Warm summer weather can bring with it the menace of flies and other biting insects. Signs that your horse is being irritated can include leg stamping, turning to bite his sides, shaking or swinging his head, rubbing his ears and shuddering the skin over his body. Horses vary in their response to flies, from this type of mild irritation, to alarm and even bolting. Significant ongoing worrying by flies can cause restlessness, anxiety, weight loss and distraction from work. Fly bites range from being mildly irritating to acutely painful, depending on the species.
To help your horse battle the bugs this summer…
- reduce the availability of fly breeding sites by reviewing the management of your muck and compost heaps, areas of standing water, and long, damp vegetation
- make some home-made fly traps suitable for horse and deer flies (designs are available online)
- where possible, locate resources such as water troughs and mineral licks away from fly-prone areas so your horse can enjoy them in comfort
- use a fly sheet or fly mask on your horse when he’s turned out, or put mesh over his stable windows
- apply repellents frequently and thoroughly. Choose one that contains ingredients such as DEET, permethrin, citronella, or benzoyl benzoate
- pay particular attention to horses with conditions such as melanomas, a type of skin tumour. Melanomas or other growths are more attractive to flies than normal skin because the area is easier to penetrate and less clean.
While we all love the British summer weather, sun exposure can be as problematic for horses as it is for ourselves. Horses with poorly pigmented (pink) areas of skin are at high risk of developing sunburn – commonly affected areas are the muzzle and around the eyes in horses with white markings or in certain breeds, such as Appaloosas. Sunburn can be prevented by applying horse-safe sunblock and by avoiding sun exposure, for example, only turning out on overcast days or at night, or avoiding periods of high exposure by restricting turnout to early morning and late evening only, avoiding the middle part of the day.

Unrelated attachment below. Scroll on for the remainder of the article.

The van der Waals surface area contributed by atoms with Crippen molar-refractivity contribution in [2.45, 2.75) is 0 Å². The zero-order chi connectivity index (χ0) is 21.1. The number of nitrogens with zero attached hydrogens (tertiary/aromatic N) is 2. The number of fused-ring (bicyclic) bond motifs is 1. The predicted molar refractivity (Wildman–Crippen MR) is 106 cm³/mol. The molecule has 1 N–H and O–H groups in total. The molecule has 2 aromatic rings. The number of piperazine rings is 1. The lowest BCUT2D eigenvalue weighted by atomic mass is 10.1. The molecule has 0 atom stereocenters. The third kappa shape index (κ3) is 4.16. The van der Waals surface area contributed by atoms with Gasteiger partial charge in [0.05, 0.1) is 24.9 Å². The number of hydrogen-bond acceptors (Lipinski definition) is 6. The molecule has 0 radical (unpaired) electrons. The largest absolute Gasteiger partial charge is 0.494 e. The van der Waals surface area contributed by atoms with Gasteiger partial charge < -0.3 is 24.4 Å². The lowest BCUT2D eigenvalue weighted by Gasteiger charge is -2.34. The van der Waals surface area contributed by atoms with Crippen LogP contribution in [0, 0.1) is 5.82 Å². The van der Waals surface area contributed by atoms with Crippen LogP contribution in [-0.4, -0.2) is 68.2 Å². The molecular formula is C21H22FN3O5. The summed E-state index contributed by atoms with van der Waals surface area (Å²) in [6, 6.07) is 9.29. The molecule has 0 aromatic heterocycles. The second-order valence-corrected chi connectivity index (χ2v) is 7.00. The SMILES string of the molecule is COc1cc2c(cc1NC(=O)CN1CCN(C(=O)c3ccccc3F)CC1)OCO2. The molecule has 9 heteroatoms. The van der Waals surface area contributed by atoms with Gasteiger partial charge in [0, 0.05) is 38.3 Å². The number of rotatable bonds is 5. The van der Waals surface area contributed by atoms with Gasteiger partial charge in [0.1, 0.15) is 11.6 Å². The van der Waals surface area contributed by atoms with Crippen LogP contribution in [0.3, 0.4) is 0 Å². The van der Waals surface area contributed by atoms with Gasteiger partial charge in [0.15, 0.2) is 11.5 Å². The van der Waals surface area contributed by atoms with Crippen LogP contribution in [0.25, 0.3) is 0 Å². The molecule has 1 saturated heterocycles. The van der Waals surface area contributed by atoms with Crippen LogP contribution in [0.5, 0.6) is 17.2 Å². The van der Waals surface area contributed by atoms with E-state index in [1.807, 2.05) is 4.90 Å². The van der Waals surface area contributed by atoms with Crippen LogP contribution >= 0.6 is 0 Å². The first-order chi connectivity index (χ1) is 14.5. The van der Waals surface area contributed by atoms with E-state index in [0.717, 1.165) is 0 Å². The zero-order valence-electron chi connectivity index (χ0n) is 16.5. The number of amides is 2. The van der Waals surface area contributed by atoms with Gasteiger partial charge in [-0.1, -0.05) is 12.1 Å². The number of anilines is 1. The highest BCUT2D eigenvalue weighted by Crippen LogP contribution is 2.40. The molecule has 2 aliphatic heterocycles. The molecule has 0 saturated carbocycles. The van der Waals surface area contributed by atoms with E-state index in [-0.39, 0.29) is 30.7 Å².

Sunburn can happen due to excessive exposure to sunlight, but may also indicate other problems. It’s more likely to occur if your horse is exposed to St John’s Wort because, when eaten, pigments from the plant are absorbed and react with sunlight, causing photosensitisation, where pink skin becomes seriously sunburnt under normal exposure to sunlight. Photosensitisation can also be a sign of liver disease in horses, as it’s more likely to occur when liver function is compromised. It can be difficult to distinguish between photosensitisation and sunburn, but if your horse shows signs of sunburn under normal exposure to sunlight, it’s wise to talk to your vet to rule out other potential causes.